Agora um exemplo do DIY nos... enterros, na morte.
Em "Our Bodies, Ourselves" uma reflexão interessante, sobretudo agora que as multinacionais do sector vêm impor os seus modelos industriais de low-cost:
"Doughty considered her business an “alternative funeral service” that would bring mourners into closer contact with the dead by helping people to tend to corpses at home. She did not plan to offer embalming services, although she was qualified to do so,[Moi ici: Estratégia - o que oferecer de diferente, o que não oferecer]
Doughty intends to help people take care of their own dead, rather than outsource the task to professionals. “When I found myself in all these big industrial warehouses, alone with all these bodies, I thought, If I’m doing all this, there are all these other people who aren’t doing this,” Doughty said. “That’s too much death for one person and not enough for all those other people.” Among the services offered by the fledgling company are help with home funerals, in which the body is bathed and dressed, then kept on ice for a few days, while the family grieves; natural burials, without casket or marker, at a green burial ground in Joshua Tree; and witness cremations, which permit family members to help load the body into the cremation machine and push the button that starts the fire.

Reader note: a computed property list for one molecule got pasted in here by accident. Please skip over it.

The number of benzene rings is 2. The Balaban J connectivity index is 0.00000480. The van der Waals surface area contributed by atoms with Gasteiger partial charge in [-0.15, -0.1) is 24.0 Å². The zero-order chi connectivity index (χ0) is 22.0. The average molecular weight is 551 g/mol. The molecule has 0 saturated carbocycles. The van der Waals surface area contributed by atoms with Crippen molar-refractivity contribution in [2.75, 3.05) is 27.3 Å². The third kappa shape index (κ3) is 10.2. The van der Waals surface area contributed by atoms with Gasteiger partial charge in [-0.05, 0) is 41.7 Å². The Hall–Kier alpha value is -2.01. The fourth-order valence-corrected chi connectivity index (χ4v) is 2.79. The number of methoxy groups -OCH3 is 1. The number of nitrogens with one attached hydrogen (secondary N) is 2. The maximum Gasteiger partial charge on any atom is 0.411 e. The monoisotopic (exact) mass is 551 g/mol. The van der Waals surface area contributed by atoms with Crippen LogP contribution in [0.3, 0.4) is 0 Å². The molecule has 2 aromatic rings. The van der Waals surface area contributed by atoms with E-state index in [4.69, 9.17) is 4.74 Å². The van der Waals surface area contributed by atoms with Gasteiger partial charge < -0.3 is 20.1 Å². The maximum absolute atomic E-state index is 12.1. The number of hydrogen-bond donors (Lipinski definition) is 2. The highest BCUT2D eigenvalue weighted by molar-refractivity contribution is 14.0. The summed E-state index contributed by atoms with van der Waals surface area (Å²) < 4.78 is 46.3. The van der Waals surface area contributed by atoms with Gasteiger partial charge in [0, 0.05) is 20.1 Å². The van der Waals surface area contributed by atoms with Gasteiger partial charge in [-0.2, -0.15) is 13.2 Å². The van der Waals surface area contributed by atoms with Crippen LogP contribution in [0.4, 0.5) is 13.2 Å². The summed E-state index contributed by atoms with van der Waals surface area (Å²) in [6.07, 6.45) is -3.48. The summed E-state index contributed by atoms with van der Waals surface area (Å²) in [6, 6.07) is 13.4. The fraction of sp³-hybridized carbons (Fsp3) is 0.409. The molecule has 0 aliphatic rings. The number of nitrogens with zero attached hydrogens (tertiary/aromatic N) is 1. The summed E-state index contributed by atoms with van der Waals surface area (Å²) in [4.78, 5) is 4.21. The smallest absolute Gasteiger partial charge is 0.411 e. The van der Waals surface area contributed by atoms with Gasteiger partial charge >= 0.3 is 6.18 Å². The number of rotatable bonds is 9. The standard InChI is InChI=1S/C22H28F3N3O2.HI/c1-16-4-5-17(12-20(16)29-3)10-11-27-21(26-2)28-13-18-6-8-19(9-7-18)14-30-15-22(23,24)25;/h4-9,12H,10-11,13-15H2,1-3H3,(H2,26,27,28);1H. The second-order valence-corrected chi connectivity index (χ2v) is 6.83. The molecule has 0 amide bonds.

With an increasing demand among baby boomers for customized funerals that reflect the individuality of the deceased, funeral directors are expanding into the business of event production. Today’s funeral director might stage a memorial service featuring the release of butterflies at the grave site, or with the deceased’s Harley parked ceremonially at the entrance to the chapel.
The death-care movement can be seen as echoing other attempts to celebrate the artisanal and reject the over-industrialized, over-sanitized, and over-medicalized way of life that prevailed in twentieth-century America. Home births, while still very much a minority choice, rose by more than fifty per cent between 2004 and 2012."